For fans of Becky Albertalli and Adam Silvera, this is a riveting and irresistible take on love, life, and identity -- both online and off. CeCe Ross is kind of a big deal. She and her girlfriend, Silvie, are social media influencers with zillions of fans and followers, known for their cute outfits and being #relationshipgoals. So when Silvie breaks up with her, CeCe is devastated. She's lost her first love, and now she can't help but wonder if she'll lose her followers as well. Things get even messier when CeCe meets Josh, a new boy in town who is very much Not Online. CeCe isn't surprised to be falling for a guy; she's always known she's bi. And Josh is sweet and smart and has excellent taste in donuts... but he has no idea that CeCe is internet-famous. And CeCe sort of wants to keep it that way. But when CeCe's secrets catch up to her, she finds herself in the middle of an online storm, where she'll have to confront the blurriness of public vs. private life, and figure out what it really means to speak her truth.
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Feeling a little lost, CeCe begins to define herself, who she wants to be, and balance social media. When she meets a cute violinist who abhors social media, CeCe is conflicted about how much of her other life to share. Even though CeCe knows she is bi, her social media following doesn't seem like they will understand. When everything catches up to her, CeCe finds herself at the crossroads, where she will have to decide who she is and who she wants to be- on social media and IRL.
What I loved: The inclusion of the posts and comments from social media added something special to this story with some important themes. The book discusses how that B in LGBT+ fits into the spectrum and the prejudices those individuals face in identifying with some really poignant insights. This discussion really captures the challenges around being bisexual and the way this is accepted (or not) by the larger world poignantly.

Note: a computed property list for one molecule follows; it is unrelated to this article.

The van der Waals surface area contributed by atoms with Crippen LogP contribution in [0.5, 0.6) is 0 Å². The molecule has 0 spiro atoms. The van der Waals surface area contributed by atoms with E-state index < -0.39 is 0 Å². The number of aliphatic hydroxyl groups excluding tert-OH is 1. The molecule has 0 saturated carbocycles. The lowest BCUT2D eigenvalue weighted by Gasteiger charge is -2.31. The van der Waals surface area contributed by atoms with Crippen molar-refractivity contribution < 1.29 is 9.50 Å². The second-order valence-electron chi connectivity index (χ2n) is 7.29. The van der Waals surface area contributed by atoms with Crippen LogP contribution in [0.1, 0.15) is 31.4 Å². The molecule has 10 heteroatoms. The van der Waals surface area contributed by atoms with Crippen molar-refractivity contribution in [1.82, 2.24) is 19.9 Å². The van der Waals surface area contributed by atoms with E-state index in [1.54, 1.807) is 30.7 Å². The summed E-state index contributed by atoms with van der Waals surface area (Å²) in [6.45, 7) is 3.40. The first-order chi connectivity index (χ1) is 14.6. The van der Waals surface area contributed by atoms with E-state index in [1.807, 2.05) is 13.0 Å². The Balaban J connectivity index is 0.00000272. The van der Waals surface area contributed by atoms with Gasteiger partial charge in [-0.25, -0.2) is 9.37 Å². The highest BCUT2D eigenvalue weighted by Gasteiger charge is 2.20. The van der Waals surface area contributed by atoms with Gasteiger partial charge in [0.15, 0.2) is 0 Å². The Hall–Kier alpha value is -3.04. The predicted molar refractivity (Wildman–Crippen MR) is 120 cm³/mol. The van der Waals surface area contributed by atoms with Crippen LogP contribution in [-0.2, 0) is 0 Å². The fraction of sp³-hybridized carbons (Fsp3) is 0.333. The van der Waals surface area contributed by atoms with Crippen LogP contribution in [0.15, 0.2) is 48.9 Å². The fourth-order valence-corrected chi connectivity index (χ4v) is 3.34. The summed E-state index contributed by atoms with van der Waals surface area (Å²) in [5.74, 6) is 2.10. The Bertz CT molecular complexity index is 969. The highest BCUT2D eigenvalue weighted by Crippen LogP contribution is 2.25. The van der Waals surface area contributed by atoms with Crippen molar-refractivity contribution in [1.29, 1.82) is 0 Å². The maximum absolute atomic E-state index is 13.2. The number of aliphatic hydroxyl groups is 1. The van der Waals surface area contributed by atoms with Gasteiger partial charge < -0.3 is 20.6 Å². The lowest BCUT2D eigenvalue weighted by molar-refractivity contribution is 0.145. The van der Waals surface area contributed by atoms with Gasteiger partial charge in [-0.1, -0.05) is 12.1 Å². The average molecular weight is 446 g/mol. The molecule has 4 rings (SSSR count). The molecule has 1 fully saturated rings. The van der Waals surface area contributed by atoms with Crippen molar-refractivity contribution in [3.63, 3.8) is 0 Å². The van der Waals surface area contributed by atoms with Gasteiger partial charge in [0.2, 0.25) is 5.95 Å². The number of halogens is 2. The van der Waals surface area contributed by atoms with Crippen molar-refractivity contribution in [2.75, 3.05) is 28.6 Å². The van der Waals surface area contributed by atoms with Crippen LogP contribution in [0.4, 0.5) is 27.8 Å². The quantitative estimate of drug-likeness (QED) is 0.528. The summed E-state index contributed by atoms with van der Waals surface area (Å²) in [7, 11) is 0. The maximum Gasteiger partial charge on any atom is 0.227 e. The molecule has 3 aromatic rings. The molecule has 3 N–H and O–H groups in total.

I also appreciated the challenges and anxieties that CeCe faces in being true to herself - something that often seems difficult to do. Other themes such as the impact of social media on self-esteem and the feeling of being on both sides of the social media crosshairs feel really poignant in today's atmosphere, particularly given the challenges that teens may have in navigating them. This book could set the stage for some important conversations about social media and how to handle a virtual life psychologically and safely.
Another major theme was CeCe and wanting to be true to who she is, while also dealing with some social anxieties. I would have liked to see more resources for her in handling this, but I do appreciate the penultimate message of the importance of authenticity and being your true self.
In terms of the romance, it was cute and slow-building, but I think there was also strength in showing resilience after a surprising breakup. CeCe is shocked by Silvie's declaration, and dealing with the fallout is something most people will face at some point. This was mostly handled with grace throughout, while also showing the emotional difficulties of a breakup.
Final verdict: FOLLOW YOUR ARROW is an engaging YA contemporary about being authentic, living your life for yourself, and the pressures of social media. This would be a great book to help frame discussions around internet use as well as LGBTQIA+ issues.